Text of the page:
On the way to Madison, we planned a stopover in Cleveland, in part to visit the Rock and Roll Hall of Fame and Museum in downtown Cleveland.

Our hotel was right in downtown Cleveland and was a refurbished old department store.

They were setting up for a wedding taking place in the hotel on the day that we checked in.

Once established, we made our way toward the R&R Hall of Fame complex, which was just a few blocks away. As we were walking toward it, I was wearing a newly purchased Velvet Underground t-shirt, picked up the night before at the Andy Warhol museum in Pittsburgh (more about that visit on a later post), and we encountered another couple, in which the guy was wearing a t-shirt with a classic 1960s Who image; he and I sort of instantly bonded over our obviously shared appreciation of seminal 1960s rock bands. To put things another way, I was eager to see what the Rock Hall had to offer.

We arrive, walking past the Cleveland City Hall and the Claes Oldenberg “Free Stamp” sculpture. Nice!

We also went past this really interesting piece of street art – a sort of cubist image, painted on the side of a building (artist – unknown, at least to me).

And also, in proximity to the stamp and heralding the nearness of the Rock Hall – this large-scale Fender electric guitar statue

It makes me glad to own a Fender acoustic guitar, knowing that the Fender brand is so well-regarded. We then approached the Hall, in all of its architecturally modern, pyramid-y glory!

Another view, more in close-up

So, my initial thought: I had seen several images of this facility prior to our arrival here, so I had had an idea of what to expect. It’s been around since 1995 and I have always been interested, each year, in seeing which artists get inducted into the Hall of Fame. The concept of the Hall of Fame, prior to Cleveland being chosen the host city, dates back to 1983. The building was certainly a very modern looking structure. The large size seemed to hold the promise that the largeness of rock music and the culture around it could possibly be conveyed. But we were about to find out.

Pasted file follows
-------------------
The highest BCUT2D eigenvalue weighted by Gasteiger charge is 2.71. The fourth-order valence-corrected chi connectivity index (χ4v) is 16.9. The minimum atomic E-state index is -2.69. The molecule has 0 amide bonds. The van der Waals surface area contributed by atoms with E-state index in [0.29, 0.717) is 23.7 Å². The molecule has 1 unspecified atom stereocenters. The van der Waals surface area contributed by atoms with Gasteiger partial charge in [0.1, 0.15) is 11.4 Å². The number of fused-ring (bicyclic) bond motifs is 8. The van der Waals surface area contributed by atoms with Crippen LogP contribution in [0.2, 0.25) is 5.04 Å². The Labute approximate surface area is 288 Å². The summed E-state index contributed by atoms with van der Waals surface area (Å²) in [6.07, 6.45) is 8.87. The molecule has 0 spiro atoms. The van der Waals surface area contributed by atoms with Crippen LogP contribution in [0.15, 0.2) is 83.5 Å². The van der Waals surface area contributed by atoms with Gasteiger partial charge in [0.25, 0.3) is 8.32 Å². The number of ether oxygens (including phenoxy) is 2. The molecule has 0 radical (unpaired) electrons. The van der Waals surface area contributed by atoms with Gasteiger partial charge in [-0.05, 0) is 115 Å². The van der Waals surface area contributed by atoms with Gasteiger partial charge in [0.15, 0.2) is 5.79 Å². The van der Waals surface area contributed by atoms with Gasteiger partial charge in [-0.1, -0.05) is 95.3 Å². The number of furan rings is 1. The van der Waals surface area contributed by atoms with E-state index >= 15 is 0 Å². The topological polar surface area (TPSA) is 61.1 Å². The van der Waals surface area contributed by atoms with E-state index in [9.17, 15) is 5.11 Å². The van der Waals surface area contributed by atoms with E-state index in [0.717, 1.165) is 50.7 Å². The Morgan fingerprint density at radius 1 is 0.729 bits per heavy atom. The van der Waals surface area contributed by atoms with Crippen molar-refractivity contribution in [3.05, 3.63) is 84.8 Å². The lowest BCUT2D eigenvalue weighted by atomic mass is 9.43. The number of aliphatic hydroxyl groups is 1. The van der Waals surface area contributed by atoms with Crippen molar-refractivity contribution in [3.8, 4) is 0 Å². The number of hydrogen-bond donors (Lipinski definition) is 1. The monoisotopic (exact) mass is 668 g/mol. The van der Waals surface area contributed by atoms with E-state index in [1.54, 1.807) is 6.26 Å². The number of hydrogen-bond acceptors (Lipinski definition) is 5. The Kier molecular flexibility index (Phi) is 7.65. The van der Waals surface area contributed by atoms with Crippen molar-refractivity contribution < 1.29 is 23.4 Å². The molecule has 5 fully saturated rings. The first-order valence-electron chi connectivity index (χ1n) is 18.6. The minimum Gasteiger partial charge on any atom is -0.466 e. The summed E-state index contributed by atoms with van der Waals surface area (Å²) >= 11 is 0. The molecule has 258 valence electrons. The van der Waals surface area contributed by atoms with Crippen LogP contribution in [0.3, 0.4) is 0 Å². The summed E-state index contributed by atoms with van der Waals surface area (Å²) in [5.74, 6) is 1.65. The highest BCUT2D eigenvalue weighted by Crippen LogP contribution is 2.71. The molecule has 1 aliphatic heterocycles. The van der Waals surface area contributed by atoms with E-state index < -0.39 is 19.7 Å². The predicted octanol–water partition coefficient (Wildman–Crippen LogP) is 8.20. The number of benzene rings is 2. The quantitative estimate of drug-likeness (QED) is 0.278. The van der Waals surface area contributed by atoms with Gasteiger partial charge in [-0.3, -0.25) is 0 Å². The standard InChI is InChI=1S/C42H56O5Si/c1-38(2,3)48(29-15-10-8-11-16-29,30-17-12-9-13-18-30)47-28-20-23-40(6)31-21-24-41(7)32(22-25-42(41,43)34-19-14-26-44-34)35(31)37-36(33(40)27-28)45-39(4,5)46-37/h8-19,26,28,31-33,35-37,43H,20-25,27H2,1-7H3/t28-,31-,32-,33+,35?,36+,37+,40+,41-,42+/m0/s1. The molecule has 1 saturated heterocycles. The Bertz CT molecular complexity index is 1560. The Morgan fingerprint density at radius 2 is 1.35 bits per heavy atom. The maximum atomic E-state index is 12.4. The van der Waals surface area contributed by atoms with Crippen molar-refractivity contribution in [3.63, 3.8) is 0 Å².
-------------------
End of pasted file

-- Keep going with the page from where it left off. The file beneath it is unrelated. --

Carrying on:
We entered, and there were more guitar sculptures which were among the few things that could be photographed. For the most part, photography is not allowed here; so, I cannot offer a lot of photographic information about what we got to see. But, here are a handful of lobby photos.

Interesting, when you think of it, that the R&R Hall would have chosen the electric guitar as a primary symbol of what rock and roll is all about. And what it is all about, at least in the R&R Hall of Fame’s view of things, is what you would be presented with upon entering. That, and, of course, a lot of commerce.

So, we paid our admission fee, got our wristbands placed on our wrists and made our way in.

The first section dealt with the roots of rock – essentially Gospel, Blues, Country/Folk/Bluegrass and R&B. You could put on a headset and press buttons so as to hear examples of prominent artists from the various genres. I chose blues and the experience made me want to spend some quality time listening  to various legendary blues artists, like Howlin’ Wolf and Willie Dixon, when I got home. So that was good. There are then displays of various artifacts from these different genres – Muddy Waters’ and Bo Diddley’s guitars, for example.